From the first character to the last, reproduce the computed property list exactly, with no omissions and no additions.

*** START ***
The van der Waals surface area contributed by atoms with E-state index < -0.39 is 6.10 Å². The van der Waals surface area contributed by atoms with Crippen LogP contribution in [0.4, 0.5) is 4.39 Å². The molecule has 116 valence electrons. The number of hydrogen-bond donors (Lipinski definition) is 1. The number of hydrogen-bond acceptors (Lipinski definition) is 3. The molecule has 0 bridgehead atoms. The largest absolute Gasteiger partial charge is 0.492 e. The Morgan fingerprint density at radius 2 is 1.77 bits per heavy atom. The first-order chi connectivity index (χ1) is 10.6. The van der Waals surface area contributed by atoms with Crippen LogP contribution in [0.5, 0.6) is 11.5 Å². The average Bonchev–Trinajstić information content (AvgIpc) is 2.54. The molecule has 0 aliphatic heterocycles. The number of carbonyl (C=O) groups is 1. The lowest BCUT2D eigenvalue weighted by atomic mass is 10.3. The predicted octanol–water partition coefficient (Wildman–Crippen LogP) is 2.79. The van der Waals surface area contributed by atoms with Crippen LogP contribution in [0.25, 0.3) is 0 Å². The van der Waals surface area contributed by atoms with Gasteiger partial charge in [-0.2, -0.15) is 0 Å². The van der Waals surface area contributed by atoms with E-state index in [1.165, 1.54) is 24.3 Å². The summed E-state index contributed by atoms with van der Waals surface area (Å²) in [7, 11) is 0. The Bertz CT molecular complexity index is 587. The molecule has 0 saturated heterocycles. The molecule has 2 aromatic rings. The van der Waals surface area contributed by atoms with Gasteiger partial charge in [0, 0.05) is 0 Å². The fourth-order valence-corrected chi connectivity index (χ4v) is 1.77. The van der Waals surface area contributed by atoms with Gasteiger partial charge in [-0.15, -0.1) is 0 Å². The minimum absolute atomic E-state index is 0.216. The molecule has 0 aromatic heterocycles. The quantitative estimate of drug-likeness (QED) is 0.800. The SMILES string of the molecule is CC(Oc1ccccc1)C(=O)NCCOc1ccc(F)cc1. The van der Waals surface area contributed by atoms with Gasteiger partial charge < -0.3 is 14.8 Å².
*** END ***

The van der Waals surface area contributed by atoms with E-state index < -0.39 is 6.10 Å². The van der Waals surface area contributed by atoms with Crippen LogP contribution in [0.4, 0.5) is 4.39 Å². The molecule has 116 valence electrons. The number of hydrogen-bond donors (Lipinski definition) is 1. The number of hydrogen-bond acceptors (Lipinski definition) is 3. The molecule has 0 bridgehead atoms. The largest absolute Gasteiger partial charge is 0.492 e. The Morgan fingerprint density at radius 2 is 1.77 bits per heavy atom. The first-order chi connectivity index (χ1) is 10.6. The van der Waals surface area contributed by atoms with Crippen LogP contribution in [0.5, 0.6) is 11.5 Å². The average Bonchev–Trinajstić information content (AvgIpc) is 2.54. The molecule has 0 aliphatic heterocycles. The number of carbonyl (C=O) groups is 1. The lowest BCUT2D eigenvalue weighted by atomic mass is 10.3. The predicted octanol–water partition coefficient (Wildman–Crippen LogP) is 2.79. The van der Waals surface area contributed by atoms with Crippen LogP contribution in [0.25, 0.3) is 0 Å². The van der Waals surface area contributed by atoms with Gasteiger partial charge in [-0.2, -0.15) is 0 Å². The van der Waals surface area contributed by atoms with E-state index in [1.165, 1.54) is 24.3 Å². The summed E-state index contributed by atoms with van der Waals surface area (Å²) in [7, 11) is 0. The Bertz CT molecular complexity index is 587. The molecule has 0 saturated heterocycles. The molecule has 2 aromatic rings. The van der Waals surface area contributed by atoms with Gasteiger partial charge in [0, 0.05) is 0 Å². The fourth-order valence-corrected chi connectivity index (χ4v) is 1.77. The van der Waals surface area contributed by atoms with Gasteiger partial charge in [-0.15, -0.1) is 0 Å². The minimum absolute atomic E-state index is 0.216. The molecule has 0 aromatic heterocycles. The quantitative estimate of drug-likeness (QED) is 0.800. The SMILES string of the molecule is CC(Oc1ccccc1)C(=O)NCCOc1ccc(F)cc1. The van der Waals surface area contributed by atoms with Gasteiger partial charge < -0.3 is 14.8 Å².